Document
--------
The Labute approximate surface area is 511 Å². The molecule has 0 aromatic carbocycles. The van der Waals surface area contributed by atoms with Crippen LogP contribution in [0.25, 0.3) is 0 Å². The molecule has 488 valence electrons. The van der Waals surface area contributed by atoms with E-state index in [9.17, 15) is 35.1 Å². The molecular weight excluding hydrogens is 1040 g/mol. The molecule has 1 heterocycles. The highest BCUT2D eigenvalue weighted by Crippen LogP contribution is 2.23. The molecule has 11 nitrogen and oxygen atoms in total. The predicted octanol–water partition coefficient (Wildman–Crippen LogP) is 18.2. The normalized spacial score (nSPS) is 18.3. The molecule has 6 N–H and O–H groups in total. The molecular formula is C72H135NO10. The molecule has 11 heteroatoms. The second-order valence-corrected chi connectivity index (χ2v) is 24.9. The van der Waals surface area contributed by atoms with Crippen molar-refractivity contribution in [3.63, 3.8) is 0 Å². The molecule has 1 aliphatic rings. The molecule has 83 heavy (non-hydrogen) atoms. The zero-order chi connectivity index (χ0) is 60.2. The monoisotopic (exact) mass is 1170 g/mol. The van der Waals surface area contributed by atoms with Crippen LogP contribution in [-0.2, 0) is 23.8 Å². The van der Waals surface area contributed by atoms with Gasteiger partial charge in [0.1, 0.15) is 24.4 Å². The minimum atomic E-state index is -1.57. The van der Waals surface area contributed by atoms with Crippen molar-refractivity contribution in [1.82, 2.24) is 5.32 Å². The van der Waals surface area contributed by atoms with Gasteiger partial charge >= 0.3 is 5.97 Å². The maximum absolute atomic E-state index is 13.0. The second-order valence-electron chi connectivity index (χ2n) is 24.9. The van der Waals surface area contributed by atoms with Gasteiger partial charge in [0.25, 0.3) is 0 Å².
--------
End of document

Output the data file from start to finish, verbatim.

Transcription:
The Labute approximate surface area is 511 Å². The molecule has 0 aromatic carbocycles. The van der Waals surface area contributed by atoms with Crippen LogP contribution in [0.25, 0.3) is 0 Å². The molecule has 488 valence electrons. The van der Waals surface area contributed by atoms with E-state index in [9.17, 15) is 35.1 Å². The molecular weight excluding hydrogens is 1040 g/mol. The molecule has 1 heterocycles. The highest BCUT2D eigenvalue weighted by Crippen LogP contribution is 2.23. The molecule has 11 nitrogen and oxygen atoms in total. The predicted octanol–water partition coefficient (Wildman–Crippen LogP) is 18.2. The normalized spacial score (nSPS) is 18.3. The molecule has 6 N–H and O–H groups in total. The molecular formula is C72H135NO10. The molecule has 11 heteroatoms. The second-order valence-corrected chi connectivity index (χ2v) is 24.9. The van der Waals surface area contributed by atoms with Crippen molar-refractivity contribution in [3.63, 3.8) is 0 Å². The molecule has 1 aliphatic rings. The molecule has 83 heavy (non-hydrogen) atoms. The zero-order chi connectivity index (χ0) is 60.2. The monoisotopic (exact) mass is 1170 g/mol. The van der Waals surface area contributed by atoms with Crippen LogP contribution in [-0.2, 0) is 23.8 Å². The van der Waals surface area contributed by atoms with Gasteiger partial charge in [0.1, 0.15) is 24.4 Å². The minimum atomic E-state index is -1.57. The van der Waals surface area contributed by atoms with Crippen molar-refractivity contribution in [1.82, 2.24) is 5.32 Å². The van der Waals surface area contributed by atoms with Gasteiger partial charge >= 0.3 is 5.97 Å². The maximum absolute atomic E-state index is 13.0. The second-order valence-electron chi connectivity index (χ2n) is 24.9. The van der Waals surface area contributed by atoms with Gasteiger partial charge in [0.25, 0.3) is 0 Å².